Not all bad: don’t read too much into the US retail sales data
ING analyst James Knightley says we shouldn’t read too much into the latest US retail sales data and that it probably points to a rebalancing in spending on services instead of goods.
“With the economy having re-opened there are more options on which to spend money. Retail sales only makes up 40-45% of total consumer spending and they are still up 17.2% on pre-pandemic levels. A bit of rebalancing towards services is to be expected and so doesn’t mean consumer spending overall will inevitably fall,” Knightley notes.
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However Ian Shepherdson, chief economist at Pantheon Economics, mirrored Knightley’s view to some extent but nevertheless thinks it requires the scaling back of previous forecasts for Q3 consumption.
“It’s impossible to separate the impact of the fading stimulus boost from the possible hit due to the Delta variant, which began to hit real-time indicators like restaurant diner and airline passenger numbers in late July. The Delta hit likely will be bigger in August, so we have to scale back our hopes for third quarter consumption quite sharply”.
Will it be a case of Jackson Hold?
In a Bank of America note, the bank’s strategists noted that Treasuries tend to rally going into the symposium but would then give back those gains in the following two weeks, on the basis of past behaviour in the bond market.
“Similar price action this year would not surprise us. Powell is expected to deliver a speech that recounts US economic progress since the pandemic and acknowledges the FOMC will continue debating taper but fall short of signalling it,” wrote strategist Mark Cabana in the note which was entitled ‘Jackson Hold’.
Expect the US dollar to continue to strengthen on haven buying, especially if the equity markets catch cold on worries about the possibility of a slowing recovery and persistently high inflation.
Conflicting signals will likely see the Fed and other policymakers maintain a bias towards the dovish side. The Fed is unlikely to indicate tapering will start sooner than already expected (Q4 or early next year), with data currently still indicating “progress” in its labour market goals.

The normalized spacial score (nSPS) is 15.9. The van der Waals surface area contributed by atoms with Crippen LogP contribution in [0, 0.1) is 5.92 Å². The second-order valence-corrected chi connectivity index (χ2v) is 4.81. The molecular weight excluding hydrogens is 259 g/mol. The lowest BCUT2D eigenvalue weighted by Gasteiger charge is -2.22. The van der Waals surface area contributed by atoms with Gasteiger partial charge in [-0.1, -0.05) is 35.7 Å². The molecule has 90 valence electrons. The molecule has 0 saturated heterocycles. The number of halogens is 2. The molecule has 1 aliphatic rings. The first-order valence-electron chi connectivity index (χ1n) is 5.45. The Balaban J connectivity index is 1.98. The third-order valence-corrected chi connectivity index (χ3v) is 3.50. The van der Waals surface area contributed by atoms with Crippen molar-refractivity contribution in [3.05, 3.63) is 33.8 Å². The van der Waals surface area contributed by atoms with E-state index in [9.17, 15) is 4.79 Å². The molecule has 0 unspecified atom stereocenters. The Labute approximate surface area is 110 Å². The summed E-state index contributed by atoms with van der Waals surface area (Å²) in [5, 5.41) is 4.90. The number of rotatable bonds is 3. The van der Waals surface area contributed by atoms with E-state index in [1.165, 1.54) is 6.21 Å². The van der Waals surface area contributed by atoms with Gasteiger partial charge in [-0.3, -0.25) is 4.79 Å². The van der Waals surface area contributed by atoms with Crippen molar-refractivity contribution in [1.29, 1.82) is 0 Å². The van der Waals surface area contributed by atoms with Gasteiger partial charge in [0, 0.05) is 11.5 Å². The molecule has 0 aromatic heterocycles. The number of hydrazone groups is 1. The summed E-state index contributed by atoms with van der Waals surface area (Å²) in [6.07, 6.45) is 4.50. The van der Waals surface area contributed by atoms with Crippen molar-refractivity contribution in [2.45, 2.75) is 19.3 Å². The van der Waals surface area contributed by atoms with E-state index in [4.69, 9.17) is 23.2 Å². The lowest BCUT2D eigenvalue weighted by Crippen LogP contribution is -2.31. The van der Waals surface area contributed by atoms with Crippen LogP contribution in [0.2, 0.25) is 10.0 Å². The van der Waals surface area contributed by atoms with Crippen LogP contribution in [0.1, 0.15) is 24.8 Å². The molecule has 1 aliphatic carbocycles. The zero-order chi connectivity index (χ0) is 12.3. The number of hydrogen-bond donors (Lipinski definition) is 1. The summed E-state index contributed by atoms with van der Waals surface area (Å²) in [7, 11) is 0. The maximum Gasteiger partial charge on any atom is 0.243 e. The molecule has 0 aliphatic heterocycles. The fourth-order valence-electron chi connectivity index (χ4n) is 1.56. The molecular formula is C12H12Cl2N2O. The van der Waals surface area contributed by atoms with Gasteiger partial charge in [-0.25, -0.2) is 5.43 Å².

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…or September taper surprise?
However that does not preclude a September date for tapering and the odds of such a move are rising, according to the ING economics team:
“Despite a much more cautious tone implied by traded interest rates over the summer, our economics team is increasingly inclined to think a tapering announcement could take place in September.
“Should this be the case, expect already detailed discussions in the July minutes, in particular on the pace of purchases (we expect a gentle path downward afforded by the earlier start), and composition (whether MBS [mortgage-backed securities] and Treasury purchases will be reduced at the same speed or not). This would surely come as a surprise to the market, but would make sense in light of the barrage of upbeat Fed comments since the July jobs report.”
And although the recovery is currently strong in the US and Europe, with UK data on earnings and unemployment underlining that – UK earnings rose a record 8.8% in the three months to the end of June and 1 million job vacancies were added – policymakers will remain mindful of the build up of inflationary pressures. That may force the hand of some central banks and see them start to tighten monetary policy slightly ahead of expectations.